Recently I’ve been interested in psephology, the statistical study of elections. It is an imprecise science, but economics is also dismally inaccurate at times, so I’m not deterred by its lack of predictability power. As I’ve lived in Bukit Batok most of my life, and for many of my family (grandparents, great-grandparents, uncles, aunts etc, which makes CNY visits so convenient) even decades, I was curious about the voting trends of Bukit Batok residents.
Bukit Batok as a distinct ward appeared on the map in 1972. From my understanding, Bukit Batok was once a collection of slums, shops and factories which was developed into a town in the late 1970s (when my grandparents shifted from their kampong into their current HDB flats). Luckily the scenic Guilin quarry and Bukit Batok Nature Park were preserved. Anyway, these are the results of elections since 1972:
1972 – PAP vs. UNF: 73.78 to 26.22 percent
1976 – PAP vs. SJP: 84.57 to 15.43 percent
1980 – Uncontested
1984 – PAP vs. UPF: 78.27 to 21.73 percent
1988 – PAP vs. SDP: 55.94 to 44.06 percent
1991 – PAP vs. SDP: 51.82 to 48.18 percent
1997…Bo liao lor! Magicked into Bukit Timah GRC, walkover
2001…Apparated into Jurong GRC, contested by SDP: 79.75 to 20.25 percent
2006 – Walkover
From 1972 to 1984, the PAP MP Chai Chong Yii fended off attacks from three different parties, scoring more than 70 percent of votes each time. He also happened to be a junior minister. Considering that Bukit Batok was a relatively new town in the 70s and 80s, residents probably voted for PAP so that they would receive attention and resources for development. Hence in 1988, when Bukit Batok was more developed, and Chai was replaced by a fresh PAP candidate, Dr Ong Chit Chung, more residents might have been willing to vote for an opposition candidate, especially for one whose leader was already in Parliament (Chiam See Tong). However, the 1980s and 1991 elections saw a nationwide drop in support for the PAP, so Bukit Batok was falling in line with national trends.
In 1991, four single-seat constituencies were lost to the opposition with a concomitant fall in popular votes for the PAP. They were Potong Pasir (69.64), Hougang (52.82), Bukit Gombak (51.4) and Nee Soon Central (50.33). As we all know, the former two are now considered opposition strongholds tied to their respective MPs’ personalities, while Bukit Gombak and Nee Soon Central were subsequently retaken by the PAP in the next elections. Furthermore in the 1991 elections, a few PAP wards came perilously close to falling into opposition hands. They were Braddell Heights (52.27), Bukit Batok (51.82), Changi (53), Eunos (52.38; 3-men GRC) and Nee Soon South (52.76). All of them went into the Vanishing Cabinet in the 1997 elections. Hmm.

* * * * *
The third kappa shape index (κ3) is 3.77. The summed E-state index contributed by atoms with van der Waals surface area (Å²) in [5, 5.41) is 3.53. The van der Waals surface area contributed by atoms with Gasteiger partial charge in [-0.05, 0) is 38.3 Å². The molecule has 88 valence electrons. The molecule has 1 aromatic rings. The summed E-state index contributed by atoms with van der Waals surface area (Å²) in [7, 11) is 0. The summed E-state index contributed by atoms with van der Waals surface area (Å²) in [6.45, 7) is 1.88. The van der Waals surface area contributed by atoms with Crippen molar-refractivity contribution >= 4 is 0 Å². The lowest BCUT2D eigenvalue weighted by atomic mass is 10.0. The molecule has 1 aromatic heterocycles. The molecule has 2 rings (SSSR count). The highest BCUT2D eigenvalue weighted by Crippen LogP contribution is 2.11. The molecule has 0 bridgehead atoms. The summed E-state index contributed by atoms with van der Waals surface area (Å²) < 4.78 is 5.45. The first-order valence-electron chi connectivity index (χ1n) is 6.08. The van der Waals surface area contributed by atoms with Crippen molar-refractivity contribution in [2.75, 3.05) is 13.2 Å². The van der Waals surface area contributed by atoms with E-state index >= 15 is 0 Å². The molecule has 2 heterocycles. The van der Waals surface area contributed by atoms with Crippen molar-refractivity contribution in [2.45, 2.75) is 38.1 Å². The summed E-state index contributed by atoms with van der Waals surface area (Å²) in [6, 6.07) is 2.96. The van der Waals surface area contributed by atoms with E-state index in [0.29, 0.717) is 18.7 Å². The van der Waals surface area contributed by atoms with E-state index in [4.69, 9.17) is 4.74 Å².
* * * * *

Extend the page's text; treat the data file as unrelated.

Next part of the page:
To put the fight in Bukit Batok into a more micro perspective, the total number of invalid votes AND number of people who did not turn up (voting is compulsory in S’pore hor) were larger than the PAP’s narrow margin of victory. History might have changed.
So I nearly live in a would-be opposition ward, lol. But anyway, Bukit Batok, as part of Bukit Timah GRC and then Jurong GRC, saw only one contest in 14 years. Not even my MP’s death in 2008 led to by-elections. Later, two Nominated MPs tried to move a motion for the govt to ensure by-elections would be called once a MP resigns or passes away. One might think it is commonsensical, but it is fully the PM’s discretion to call or NOT call elections, even if the seat remains unfilled. This is despite a straw poll taken, where more people agree than those who disagree that by-elections should be held. But PM Lee responded vaguely, and so Dr Ong’s seat remains vacant to this day.
Actually ah, with or without him, life still goes on in Bukit Batok. Maybe it’s very developed now, so most amenities are up-to-date. I’ve an uncle who is a RC chairman, and from him it seems the other four MPs in Jurong GRC have no problems taking over Dr Ong’s Meet-the-People Session duties as well as other routine matters. As for a voice in Parliament, we’ve other MPs to speak up. I don’t really know how to make of this. So is my MP important in municipal issues and in Parliament? PM Lee’s refusal to call by-elections seems to suggest that the whole team can still work without one MP.
As I argued before, voting establishes a citizen’s connection to S’pore. By picking our leaders, we’re putting our stakes in this country, creating a bond which cannot be replaced by what ‘sharper distinctions’ between citizens and PRs (like raising school fees for all, but hey, PRs have to pay more than citizens!). Furthermore, the GRC team was elected as one package, and if one or more of them is gone, it seems fair for them to go back to the voters to decide whether they should continue. Even if residents in Jurong GRC voted for this team because of PAP reputation and policies, so the loss of one member does not affect how the PAP would lead the country, it also seems reasonable that by-elections should be held to gauge the support of the govt in its mid-term. Unless the govt afraid…
Malaysia has been suffering from by-elections fatigue, while S’pore has no by-elections, even with the deaths of two MPs. Strange huh, S’pore likes to see itself being superior to Malaysia, but in this area we seem to be lagging. Fortunately in this elections, Jurong GRC is likely to be contested by NSP and perhaps RP. Wow, suddenly got so many choices. But I’m not voting :S